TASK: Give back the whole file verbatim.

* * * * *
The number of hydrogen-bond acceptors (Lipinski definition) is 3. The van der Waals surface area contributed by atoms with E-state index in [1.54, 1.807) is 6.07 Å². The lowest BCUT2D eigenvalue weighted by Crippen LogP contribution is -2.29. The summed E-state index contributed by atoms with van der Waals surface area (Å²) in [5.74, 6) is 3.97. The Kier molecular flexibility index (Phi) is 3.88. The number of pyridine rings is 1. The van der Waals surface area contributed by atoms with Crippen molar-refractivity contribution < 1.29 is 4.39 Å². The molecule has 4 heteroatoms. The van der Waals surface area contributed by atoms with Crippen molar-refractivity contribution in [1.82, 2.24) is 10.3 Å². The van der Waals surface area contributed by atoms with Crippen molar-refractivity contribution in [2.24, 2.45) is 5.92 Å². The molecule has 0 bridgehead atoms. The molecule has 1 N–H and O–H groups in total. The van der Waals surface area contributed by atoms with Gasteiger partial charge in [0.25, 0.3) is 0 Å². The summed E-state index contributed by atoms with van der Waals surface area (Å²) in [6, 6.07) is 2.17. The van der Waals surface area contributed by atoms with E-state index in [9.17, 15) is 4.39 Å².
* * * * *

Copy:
The number of hydrogen-bond acceptors (Lipinski definition) is 3. The van der Waals surface area contributed by atoms with E-state index in [1.54, 1.807) is 6.07 Å². The lowest BCUT2D eigenvalue weighted by Crippen LogP contribution is -2.29. The summed E-state index contributed by atoms with van der Waals surface area (Å²) in [5.74, 6) is 3.97. The Kier molecular flexibility index (Phi) is 3.88. The number of pyridine rings is 1. The van der Waals surface area contributed by atoms with Crippen molar-refractivity contribution < 1.29 is 4.39 Å². The molecule has 4 heteroatoms. The van der Waals surface area contributed by atoms with Crippen molar-refractivity contribution in [1.82, 2.24) is 10.3 Å². The van der Waals surface area contributed by atoms with Crippen molar-refractivity contribution in [2.24, 2.45) is 5.92 Å². The molecule has 0 bridgehead atoms. The molecule has 1 N–H and O–H groups in total. The van der Waals surface area contributed by atoms with Gasteiger partial charge in [0.25, 0.3) is 0 Å². The summed E-state index contributed by atoms with van der Waals surface area (Å²) in [6, 6.07) is 2.17. The van der Waals surface area contributed by atoms with E-state index in [9.17, 15) is 4.39 Å².